Pop music is finally getting its due. Though plenty of people the world over (read: mostly teen girls) have long known that pop is just if not more deserving of praise and critical attention as, say, indie rock is, over the last couple years the rise of poptimism has changed the critical landscape tremendously. To help celebrate that fact, we’ve rounded up some of the best pop songs to come out so far in 2018, giving them the thorough praise and critical eye that the genre has long deserved, and so rarely received. Welcome to the future, baby.
20. “One Kiss,” Calvin Harris Feat. Dua Lipa
“One Kiss” is a hypnotic summer club jam from the king of hypnotic summer club jams. The song is more house-y than a lot of Harris’ other work, but Dua’s playful vocals and the summery synths keep “One Kiss” fresh and radio-friendly.–C.G.
19. “Nostalgia,” MØ
“Nostalgia” is the Danish electro-pop singer’s first release of 2018, and it’s a dynamic kickoff. The song’s lyrics are aching, but the bright chorus leads into some cathartic final lines “the sun shines when the clouds break.” MØ told Idolator that the song would “part of a bigger rollout” for a release this year, and whatever else she has in store for us can’t come soon enough.–C.G.
18. “Sky Full Of Song,” Florence + The Machine
Long beloved for her ability to create a tempest in a teacup, and gently place the pair in a warm, technicolor pop song, Florence Welch has pulled off that delicious trick once again on the thunderous “Sky Full Of Song.” In the song’s most poignant line she sings “I want you so badly / but you could be anyone,” summing up a million dizzied, desiring hearts in a short, thundering couplet. One of the first tastes of her new album, High As Hope the song threatens to erupt into cloudbreak, but never does. For Florence + The Machine, that tension holds as much power as most songwriters’ hooks–C.W.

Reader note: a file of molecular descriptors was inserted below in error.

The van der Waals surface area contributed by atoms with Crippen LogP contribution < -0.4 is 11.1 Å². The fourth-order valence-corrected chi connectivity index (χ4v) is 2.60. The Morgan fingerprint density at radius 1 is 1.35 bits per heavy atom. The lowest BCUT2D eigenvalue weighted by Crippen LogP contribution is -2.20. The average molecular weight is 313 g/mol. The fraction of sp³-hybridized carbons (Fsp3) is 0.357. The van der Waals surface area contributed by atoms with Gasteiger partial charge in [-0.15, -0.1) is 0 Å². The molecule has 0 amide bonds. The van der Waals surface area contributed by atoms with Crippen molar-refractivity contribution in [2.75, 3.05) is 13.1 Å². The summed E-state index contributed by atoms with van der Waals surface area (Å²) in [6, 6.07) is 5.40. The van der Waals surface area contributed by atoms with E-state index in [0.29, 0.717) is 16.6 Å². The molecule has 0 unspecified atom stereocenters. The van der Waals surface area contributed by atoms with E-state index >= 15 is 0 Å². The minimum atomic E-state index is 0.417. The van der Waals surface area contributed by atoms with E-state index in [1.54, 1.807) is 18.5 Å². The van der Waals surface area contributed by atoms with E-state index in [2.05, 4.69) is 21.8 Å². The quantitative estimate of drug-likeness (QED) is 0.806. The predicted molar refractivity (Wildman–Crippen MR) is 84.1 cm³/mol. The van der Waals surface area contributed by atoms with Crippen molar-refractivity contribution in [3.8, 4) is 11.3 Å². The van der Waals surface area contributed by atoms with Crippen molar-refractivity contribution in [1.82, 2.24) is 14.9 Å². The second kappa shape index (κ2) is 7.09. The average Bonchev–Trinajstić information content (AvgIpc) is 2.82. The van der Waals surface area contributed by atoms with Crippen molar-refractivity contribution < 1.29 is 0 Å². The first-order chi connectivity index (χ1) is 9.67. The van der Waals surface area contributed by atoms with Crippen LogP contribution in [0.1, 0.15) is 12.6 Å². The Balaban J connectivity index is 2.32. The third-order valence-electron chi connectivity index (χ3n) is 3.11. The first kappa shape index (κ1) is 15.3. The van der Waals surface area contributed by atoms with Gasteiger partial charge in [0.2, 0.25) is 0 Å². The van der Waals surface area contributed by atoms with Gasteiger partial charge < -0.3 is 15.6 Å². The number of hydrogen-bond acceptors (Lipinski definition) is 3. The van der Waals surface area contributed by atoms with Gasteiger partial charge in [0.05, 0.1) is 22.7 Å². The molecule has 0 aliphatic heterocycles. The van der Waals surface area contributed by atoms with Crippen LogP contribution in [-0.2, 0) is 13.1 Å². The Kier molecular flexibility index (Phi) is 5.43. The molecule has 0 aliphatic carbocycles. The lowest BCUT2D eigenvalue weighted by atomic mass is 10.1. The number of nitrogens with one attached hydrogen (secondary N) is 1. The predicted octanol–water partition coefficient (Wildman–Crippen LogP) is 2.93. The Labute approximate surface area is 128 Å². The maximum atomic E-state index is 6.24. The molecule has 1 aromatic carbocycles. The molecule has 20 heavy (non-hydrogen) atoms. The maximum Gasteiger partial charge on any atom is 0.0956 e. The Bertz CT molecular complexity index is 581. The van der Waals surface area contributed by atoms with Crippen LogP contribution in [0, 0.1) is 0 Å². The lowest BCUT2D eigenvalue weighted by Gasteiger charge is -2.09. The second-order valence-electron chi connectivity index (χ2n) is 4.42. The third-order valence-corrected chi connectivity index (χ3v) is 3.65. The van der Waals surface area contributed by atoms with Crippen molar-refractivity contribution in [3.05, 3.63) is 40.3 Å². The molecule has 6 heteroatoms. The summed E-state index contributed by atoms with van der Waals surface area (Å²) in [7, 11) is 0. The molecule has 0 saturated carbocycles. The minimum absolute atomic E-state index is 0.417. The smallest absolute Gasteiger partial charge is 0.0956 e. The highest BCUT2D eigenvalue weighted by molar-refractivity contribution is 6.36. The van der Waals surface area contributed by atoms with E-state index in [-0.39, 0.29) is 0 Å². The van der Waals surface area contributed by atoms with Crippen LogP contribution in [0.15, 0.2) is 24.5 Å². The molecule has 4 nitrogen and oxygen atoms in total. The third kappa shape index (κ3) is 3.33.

17. “Graffiti,” Chvrches
Though their latest album, Love is Dead, was more uneven than Chvrches’ previous work, “Graffiti” is a highlight. It’s a nostalgic, sunny power ballad, with singer Lauren Mayberry’s vocals climbing higher and higher on every chorus.–C.G.
16. “Into It,” Camila Cabello
While I still fawn over Camila’s overlooked shoulda-been-breakout-hit “OMG” (featuring Quavo!), that song firmly came out in 2017 and it isn’t even on Camila (a crime!), so it’s not eligible. No matter, literally any gem off Cabello’s debut self-titled record Camila could slot onto this list, but I love the sex-pop coyly doe-eyed “Into It” that name checks a king sized bed without ever getting explicit. When a couch is the best place in the world because you’re sitting on it with your crush, this is the song to hit play on.–C.W.
15. “What I Need,” Hayley Kiyoko Feat. Kehlani
Kehlani has been on a seriously hot streak of features this year, right? “What I Need” is one of the best tracks from Kiyoko’s ambitious debut, Expectations. The song, with lyrics expressing frustration with a lover who is dishonest about herself and her sexuality, becomes more layered with Kehlani’s feature. Anyone who has listened to music before knows there is no shortage of songs about relationship problems, but “What I Need” might be the only one sung like a conversation between friends, and by two openly queer pop stars. Also, the chorus is just catchy as hell.–C.G.
14. “Familiar,” Liam Payne Feat. J. Balvin
Liam Payne has also had a really great run of collabs and features. Since One Direction’s breakup, Payne has brought his genial, team-player attitude to working with some of pop’s most exciting names — last year’s criminally underappreciated “Get Low” (with Zedd) and this winter’s “For You” (with Rita Ora). Payne’s song with J Balvin is the best of the bunch. The chorus is undeniably catchy, and Payne and Balvin’s overlapping verses makes “Familiar” sound impossibly off-the-cuff and casual, like they’re just two friends shooting the breeze, effortlessly creating one of the best songs of the summer.–C.G.
13. “Sanctify,” Years & Years